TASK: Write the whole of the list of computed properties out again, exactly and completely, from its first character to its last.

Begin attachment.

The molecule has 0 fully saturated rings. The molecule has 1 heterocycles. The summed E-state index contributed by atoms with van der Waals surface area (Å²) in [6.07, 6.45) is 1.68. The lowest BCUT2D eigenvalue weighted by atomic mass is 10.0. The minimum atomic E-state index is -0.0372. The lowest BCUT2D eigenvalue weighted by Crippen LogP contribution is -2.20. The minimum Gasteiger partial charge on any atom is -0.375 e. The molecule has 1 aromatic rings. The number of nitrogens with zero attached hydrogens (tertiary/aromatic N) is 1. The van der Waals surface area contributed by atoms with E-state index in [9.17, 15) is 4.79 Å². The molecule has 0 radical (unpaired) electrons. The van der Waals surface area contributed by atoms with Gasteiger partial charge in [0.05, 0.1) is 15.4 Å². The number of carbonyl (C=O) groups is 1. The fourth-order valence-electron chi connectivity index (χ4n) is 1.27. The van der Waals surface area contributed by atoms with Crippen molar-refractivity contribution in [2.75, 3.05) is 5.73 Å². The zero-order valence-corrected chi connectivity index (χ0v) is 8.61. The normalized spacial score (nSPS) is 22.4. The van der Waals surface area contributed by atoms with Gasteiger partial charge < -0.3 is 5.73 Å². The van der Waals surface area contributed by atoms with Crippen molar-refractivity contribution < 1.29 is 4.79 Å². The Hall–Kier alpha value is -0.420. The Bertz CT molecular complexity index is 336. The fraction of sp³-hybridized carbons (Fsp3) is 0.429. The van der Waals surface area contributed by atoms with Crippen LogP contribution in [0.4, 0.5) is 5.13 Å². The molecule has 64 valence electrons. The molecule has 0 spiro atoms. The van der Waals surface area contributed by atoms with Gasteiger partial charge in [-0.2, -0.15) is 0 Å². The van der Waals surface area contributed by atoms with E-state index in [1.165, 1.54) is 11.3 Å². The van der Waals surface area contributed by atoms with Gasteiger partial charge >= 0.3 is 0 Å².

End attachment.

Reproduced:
The molecule has 0 fully saturated rings. The molecule has 1 heterocycles. The summed E-state index contributed by atoms with van der Waals surface area (Å²) in [6.07, 6.45) is 1.68. The lowest BCUT2D eigenvalue weighted by atomic mass is 10.0. The minimum atomic E-state index is -0.0372. The lowest BCUT2D eigenvalue weighted by Crippen LogP contribution is -2.20. The minimum Gasteiger partial charge on any atom is -0.375 e. The molecule has 1 aromatic rings. The number of nitrogens with zero attached hydrogens (tertiary/aromatic N) is 1. The van der Waals surface area contributed by atoms with E-state index in [9.17, 15) is 4.79 Å². The molecule has 0 radical (unpaired) electrons. The van der Waals surface area contributed by atoms with Gasteiger partial charge in [0.05, 0.1) is 15.4 Å². The number of carbonyl (C=O) groups is 1. The fourth-order valence-electron chi connectivity index (χ4n) is 1.27. The van der Waals surface area contributed by atoms with Crippen molar-refractivity contribution in [2.75, 3.05) is 5.73 Å². The zero-order valence-corrected chi connectivity index (χ0v) is 8.61. The normalized spacial score (nSPS) is 22.4. The van der Waals surface area contributed by atoms with Gasteiger partial charge < -0.3 is 5.73 Å². The van der Waals surface area contributed by atoms with Crippen molar-refractivity contribution < 1.29 is 4.79 Å². The Hall–Kier alpha value is -0.420. The Bertz CT molecular complexity index is 336. The fraction of sp³-hybridized carbons (Fsp3) is 0.429. The van der Waals surface area contributed by atoms with Crippen LogP contribution in [0.4, 0.5) is 5.13 Å². The molecule has 64 valence electrons. The molecule has 0 spiro atoms. The van der Waals surface area contributed by atoms with Gasteiger partial charge in [-0.2, -0.15) is 0 Å². The van der Waals surface area contributed by atoms with E-state index in [1.165, 1.54) is 11.3 Å². The van der Waals surface area contributed by atoms with Gasteiger partial charge >= 0.3 is 0 Å².